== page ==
| WAMHOUSE | a story for every design |

The Polish designers from WAMHOUSE created a story for every interior, their work reflects their abundant imagination and extraordinary esthetic style. Here are 4 examples of concept design, we hope you will enjoy it:


1. „Stolarnia” is the sixth and April (2013) design in the collection called “XII”, entirely designed by Karina Wiciak.

“Stolarnia” (in Polish – Carpenter’s Shop) was inspired by the landscapes of the Bory Tucholskie National Park, near which the author lives and works.
According to the author, a forest is a unique carpenter’s shop, where the nature uses wood and plants to create the most beautiful forms.
Thus, the forest in itself is a perfect, designer work and no man can invent anything more perfect than the nature itself. So why not transfer that which is perfect and which has already been invented by nature into an interior?

Pine trees, the most typical of the Tuchola forests, were used in the restaurant as a modern decoration, yet in a metal form. This is also a way of, and a pretext for, emphasizing the structural elements and fittings.

Hills, which are also typical of the Tuchola forests, inspired creation of an undulating, wooden floor.Some plants (intentionally) cannot bear pressure and bend, giving life to the floor. As everybody knows, not everything in a forest is arranged perfectly, thus this symbolic disorder, which conforms to the natural trends in nature.

One could say that pylons do not occur in forests, to say nothing of national parks. Yet, for many years they have been an inherent element of rural landscapes, and thus have integrated and almost blurred with the surrounding nature. And since the pylons are situated near forests, they can also function (as decoration) in a less natural space, which a restaurant is.



2. “Warownia” is the fourth and  February (2013) part of the collection called “XII”, entirely designed by Karina Wiciak.

The “Warownia” is not only a restaurant and a club, but also a magical place, where the décor imparts an intriguing, slightly fairy-tale atmosphere.
Usually, each interior has its history, but his place came into existence in a special manner…
In the “Warownia”, one can see primarily white, shiny walls, among which a beautiful and young girls lives. Shutting herself off from the truth of the external world, she resembles a princess locked away in a tower.
Yet life is no bed of roses, and any artificial, idealized world which we, people (as well as this princess), construct for ourselves never stands the test of time.
Therefore, the white, shiny walls which symbolize impeccably clean appearances, ultimately break off dirty, cracked walls, showing the other, dark side of life. This is when the bright, clean interior turns into a dirty, dark dungeon.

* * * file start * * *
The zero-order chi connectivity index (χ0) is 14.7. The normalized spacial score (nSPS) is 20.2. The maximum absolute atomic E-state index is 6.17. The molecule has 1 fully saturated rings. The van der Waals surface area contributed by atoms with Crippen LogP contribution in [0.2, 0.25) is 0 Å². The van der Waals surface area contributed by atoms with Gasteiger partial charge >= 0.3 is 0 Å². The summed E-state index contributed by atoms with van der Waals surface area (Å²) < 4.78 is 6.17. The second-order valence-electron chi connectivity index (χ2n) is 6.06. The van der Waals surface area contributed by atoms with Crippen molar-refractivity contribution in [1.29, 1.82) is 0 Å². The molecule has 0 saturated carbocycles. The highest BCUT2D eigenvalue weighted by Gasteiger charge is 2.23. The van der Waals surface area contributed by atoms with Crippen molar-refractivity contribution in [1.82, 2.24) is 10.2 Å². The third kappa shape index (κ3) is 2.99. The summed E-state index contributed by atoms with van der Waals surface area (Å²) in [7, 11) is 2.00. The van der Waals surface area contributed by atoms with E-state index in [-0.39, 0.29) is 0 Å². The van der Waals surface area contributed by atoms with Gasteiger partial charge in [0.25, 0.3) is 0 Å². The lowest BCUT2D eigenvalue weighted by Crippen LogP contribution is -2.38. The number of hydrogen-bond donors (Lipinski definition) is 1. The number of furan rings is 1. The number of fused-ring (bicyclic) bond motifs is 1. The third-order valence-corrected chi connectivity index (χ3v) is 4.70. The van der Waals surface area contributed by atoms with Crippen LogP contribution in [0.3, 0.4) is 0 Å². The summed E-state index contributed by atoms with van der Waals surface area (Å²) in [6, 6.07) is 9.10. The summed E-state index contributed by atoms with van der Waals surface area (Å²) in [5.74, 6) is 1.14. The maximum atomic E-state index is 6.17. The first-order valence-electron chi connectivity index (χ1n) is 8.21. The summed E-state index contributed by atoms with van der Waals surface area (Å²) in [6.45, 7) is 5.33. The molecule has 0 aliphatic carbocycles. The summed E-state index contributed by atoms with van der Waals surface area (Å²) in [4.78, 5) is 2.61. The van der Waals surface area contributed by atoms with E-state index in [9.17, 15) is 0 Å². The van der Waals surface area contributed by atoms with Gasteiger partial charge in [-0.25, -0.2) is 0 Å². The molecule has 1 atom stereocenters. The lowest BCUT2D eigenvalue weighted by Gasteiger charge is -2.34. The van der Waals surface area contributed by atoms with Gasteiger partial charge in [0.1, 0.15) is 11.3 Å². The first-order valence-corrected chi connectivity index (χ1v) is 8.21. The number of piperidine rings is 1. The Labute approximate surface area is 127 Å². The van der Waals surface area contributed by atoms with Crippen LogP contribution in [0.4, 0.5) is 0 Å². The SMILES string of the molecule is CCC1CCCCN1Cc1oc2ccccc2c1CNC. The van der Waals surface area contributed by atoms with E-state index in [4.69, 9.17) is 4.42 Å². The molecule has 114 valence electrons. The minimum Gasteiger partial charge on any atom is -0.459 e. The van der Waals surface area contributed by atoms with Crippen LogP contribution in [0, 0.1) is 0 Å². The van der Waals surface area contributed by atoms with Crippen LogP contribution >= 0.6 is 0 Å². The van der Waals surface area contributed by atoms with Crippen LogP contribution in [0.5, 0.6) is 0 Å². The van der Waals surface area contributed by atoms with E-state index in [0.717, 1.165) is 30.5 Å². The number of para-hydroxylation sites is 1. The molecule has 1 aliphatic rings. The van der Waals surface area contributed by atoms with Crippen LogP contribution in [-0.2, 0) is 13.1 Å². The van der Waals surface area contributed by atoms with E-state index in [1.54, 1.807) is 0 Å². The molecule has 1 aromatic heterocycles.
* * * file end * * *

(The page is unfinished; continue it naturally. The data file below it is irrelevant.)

What happens to the “princess” afterwards? Everyone can invent their own story.
Yet, this is not a fairy tale which should be told to the customers of the restaurant, but rather a short (albeit made-up) history of the interior, which should be treated with a slight pinch of salt.

The “Warownia” (which in Polish means “stronghold”) design includes white table “Baszta” (which in Polish means “tower”), a chandelier “Luna”, a glass hocker and chair “Tron”  (which in Polish means “throne”).
WAROWNIA (karina_wiciak_wamhouse)-1-1c
WAROWNIA (karina_wiciak_wamhouse)-2c
WAROWNIA (karina_wiciak_wamhouse)-TRON armchair, BASZTA table-c
3. “Palarnia” is the seventh and May (2013) design in the collection called “XII”, entirely designed by Karina Wiciak.
4. “Ubojnia”is the second (December 2012) of twelve parts of an original collection called ”XII”, entirely designed by Karina Wiciak (designer from Wamhouse).

“Ubojnia” (slaughterhouse) is not only an interior design, but a combination of design and art.
The author’s assumption was not to create trite, fashionable interiors, but non-standard places, full of symbols and metaphors, at the borderline between architecture and scenography.
Yet, the very name of the establishment suggest another, hidden message (in Polish “ubojnia” means “slaughterhouse”). Seemingly-paper armchairs called “Szkic” (in Polish “szkic” means ”sketch”) are suspended on meat hooks or tied to chains, which is supposed to symbolize omnipresent restrictions to creativity in art and design. The very word “ubojnia” may indicate killing of talent and creation, though not necessarily by third parties (as these are not shown in the images), but by the artists and designers themselves. Yet, it is but one of numerous interpretations of symbols which anyone can understand in their own way, or not interpret at all. After all, it is a commercial interior, so any possible, more or less blatant, ideology can be treated with a pinch of salt, and in the case of this specific interior, even with slightly “noir” sense of humour.
The “Ubojnia” design includes armchair “Szkic” (which in Polish means “Sketch”),
a suspended stool “Szkicownik” (which in Polish means “sketchbook”), a chandelier “Papierek” (which in Polish means “piece of paper”), a sphere-shaped, suspended and floor lamp “Kula” (which in Polish means “sphere”), a smaller suspended lamp and wall lamp “Haczyk” (which in Polish means “hook”).






refference: www.wamhouse.pl


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